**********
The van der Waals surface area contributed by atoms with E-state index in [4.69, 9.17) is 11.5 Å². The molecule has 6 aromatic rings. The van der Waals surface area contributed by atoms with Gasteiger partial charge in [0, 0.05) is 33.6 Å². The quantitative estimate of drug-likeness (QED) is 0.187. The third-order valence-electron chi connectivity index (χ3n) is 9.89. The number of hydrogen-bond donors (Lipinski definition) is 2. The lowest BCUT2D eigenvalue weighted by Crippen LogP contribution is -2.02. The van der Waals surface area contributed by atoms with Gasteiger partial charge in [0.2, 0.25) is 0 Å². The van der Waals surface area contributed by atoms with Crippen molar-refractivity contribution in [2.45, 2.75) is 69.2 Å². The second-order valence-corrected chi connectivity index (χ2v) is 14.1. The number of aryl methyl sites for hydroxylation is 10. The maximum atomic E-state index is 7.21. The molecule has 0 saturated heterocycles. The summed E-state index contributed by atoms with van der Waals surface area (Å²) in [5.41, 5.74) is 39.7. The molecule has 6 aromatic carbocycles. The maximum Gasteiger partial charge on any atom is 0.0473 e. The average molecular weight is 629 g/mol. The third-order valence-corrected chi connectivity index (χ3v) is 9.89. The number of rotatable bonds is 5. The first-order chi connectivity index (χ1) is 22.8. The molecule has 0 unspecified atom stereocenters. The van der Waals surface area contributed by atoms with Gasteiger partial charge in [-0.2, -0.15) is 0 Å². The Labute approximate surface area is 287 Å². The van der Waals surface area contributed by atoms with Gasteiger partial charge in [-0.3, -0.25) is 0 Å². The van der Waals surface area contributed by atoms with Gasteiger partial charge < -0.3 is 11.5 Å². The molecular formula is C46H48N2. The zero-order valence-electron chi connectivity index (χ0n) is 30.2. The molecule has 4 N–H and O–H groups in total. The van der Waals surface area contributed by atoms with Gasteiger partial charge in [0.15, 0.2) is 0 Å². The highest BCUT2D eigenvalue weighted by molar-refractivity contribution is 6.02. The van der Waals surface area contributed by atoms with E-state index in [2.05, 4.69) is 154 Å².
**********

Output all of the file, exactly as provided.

The van der Waals surface area contributed by atoms with E-state index in [4.69, 9.17) is 11.5 Å². The molecule has 6 aromatic rings. The van der Waals surface area contributed by atoms with Gasteiger partial charge in [0, 0.05) is 33.6 Å². The quantitative estimate of drug-likeness (QED) is 0.187. The third-order valence-electron chi connectivity index (χ3n) is 9.89. The number of hydrogen-bond donors (Lipinski definition) is 2. The lowest BCUT2D eigenvalue weighted by Crippen LogP contribution is -2.02. The van der Waals surface area contributed by atoms with Gasteiger partial charge in [0.2, 0.25) is 0 Å². The van der Waals surface area contributed by atoms with Crippen molar-refractivity contribution in [2.45, 2.75) is 69.2 Å². The second-order valence-corrected chi connectivity index (χ2v) is 14.1. The number of aryl methyl sites for hydroxylation is 10. The maximum atomic E-state index is 7.21. The molecule has 0 saturated heterocycles. The summed E-state index contributed by atoms with van der Waals surface area (Å²) in [5.41, 5.74) is 39.7. The molecule has 6 aromatic carbocycles. The maximum Gasteiger partial charge on any atom is 0.0473 e. The average molecular weight is 629 g/mol. The third-order valence-corrected chi connectivity index (χ3v) is 9.89. The number of rotatable bonds is 5. The first-order chi connectivity index (χ1) is 22.8. The molecule has 0 unspecified atom stereocenters. The van der Waals surface area contributed by atoms with Gasteiger partial charge in [-0.2, -0.15) is 0 Å². The Labute approximate surface area is 287 Å². The van der Waals surface area contributed by atoms with Gasteiger partial charge in [-0.3, -0.25) is 0 Å². The van der Waals surface area contributed by atoms with Gasteiger partial charge < -0.3 is 11.5 Å². The molecular formula is C46H48N2. The zero-order valence-electron chi connectivity index (χ0n) is 30.2. The molecule has 4 N–H and O–H groups in total. The van der Waals surface area contributed by atoms with Gasteiger partial charge in [0.15, 0.2) is 0 Å². The highest BCUT2D eigenvalue weighted by molar-refractivity contribution is 6.02. The van der Waals surface area contributed by atoms with E-state index in [2.05, 4.69) is 154 Å².